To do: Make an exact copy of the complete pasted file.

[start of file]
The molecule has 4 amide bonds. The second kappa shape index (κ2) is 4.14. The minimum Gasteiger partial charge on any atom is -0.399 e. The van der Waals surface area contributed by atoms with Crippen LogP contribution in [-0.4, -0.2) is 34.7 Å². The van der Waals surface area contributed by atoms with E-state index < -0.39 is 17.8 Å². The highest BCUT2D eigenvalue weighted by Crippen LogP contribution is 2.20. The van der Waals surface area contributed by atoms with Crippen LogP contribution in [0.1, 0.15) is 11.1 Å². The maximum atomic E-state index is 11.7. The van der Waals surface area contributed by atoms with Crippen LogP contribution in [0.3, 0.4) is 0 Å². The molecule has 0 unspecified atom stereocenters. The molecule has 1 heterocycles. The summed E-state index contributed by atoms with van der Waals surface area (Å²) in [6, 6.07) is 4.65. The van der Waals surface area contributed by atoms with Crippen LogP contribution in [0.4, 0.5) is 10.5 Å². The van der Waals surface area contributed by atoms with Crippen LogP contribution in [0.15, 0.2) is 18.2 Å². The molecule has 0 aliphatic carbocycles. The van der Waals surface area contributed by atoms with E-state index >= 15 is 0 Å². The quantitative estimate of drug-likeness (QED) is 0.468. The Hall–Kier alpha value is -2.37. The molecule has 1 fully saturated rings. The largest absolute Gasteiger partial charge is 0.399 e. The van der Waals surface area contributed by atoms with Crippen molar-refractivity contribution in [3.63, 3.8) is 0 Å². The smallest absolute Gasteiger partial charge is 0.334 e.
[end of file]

The molecule has 4 amide bonds. The second kappa shape index (κ2) is 4.14. The minimum Gasteiger partial charge on any atom is -0.399 e. The van der Waals surface area contributed by atoms with Crippen LogP contribution in [-0.4, -0.2) is 34.7 Å². The van der Waals surface area contributed by atoms with E-state index < -0.39 is 17.8 Å². The highest BCUT2D eigenvalue weighted by Crippen LogP contribution is 2.20. The van der Waals surface area contributed by atoms with Crippen LogP contribution in [0.1, 0.15) is 11.1 Å². The maximum atomic E-state index is 11.7. The van der Waals surface area contributed by atoms with Crippen LogP contribution in [0.3, 0.4) is 0 Å². The molecule has 0 unspecified atom stereocenters. The molecule has 1 heterocycles. The summed E-state index contributed by atoms with van der Waals surface area (Å²) in [6, 6.07) is 4.65. The van der Waals surface area contributed by atoms with Crippen LogP contribution in [0.4, 0.5) is 10.5 Å². The van der Waals surface area contributed by atoms with Crippen LogP contribution in [0.15, 0.2) is 18.2 Å². The molecule has 0 aliphatic carbocycles. The van der Waals surface area contributed by atoms with E-state index >= 15 is 0 Å². The quantitative estimate of drug-likeness (QED) is 0.468. The Hall–Kier alpha value is -2.37. The molecule has 1 fully saturated rings. The largest absolute Gasteiger partial charge is 0.399 e. The van der Waals surface area contributed by atoms with Crippen molar-refractivity contribution in [3.63, 3.8) is 0 Å². The smallest absolute Gasteiger partial charge is 0.334 e.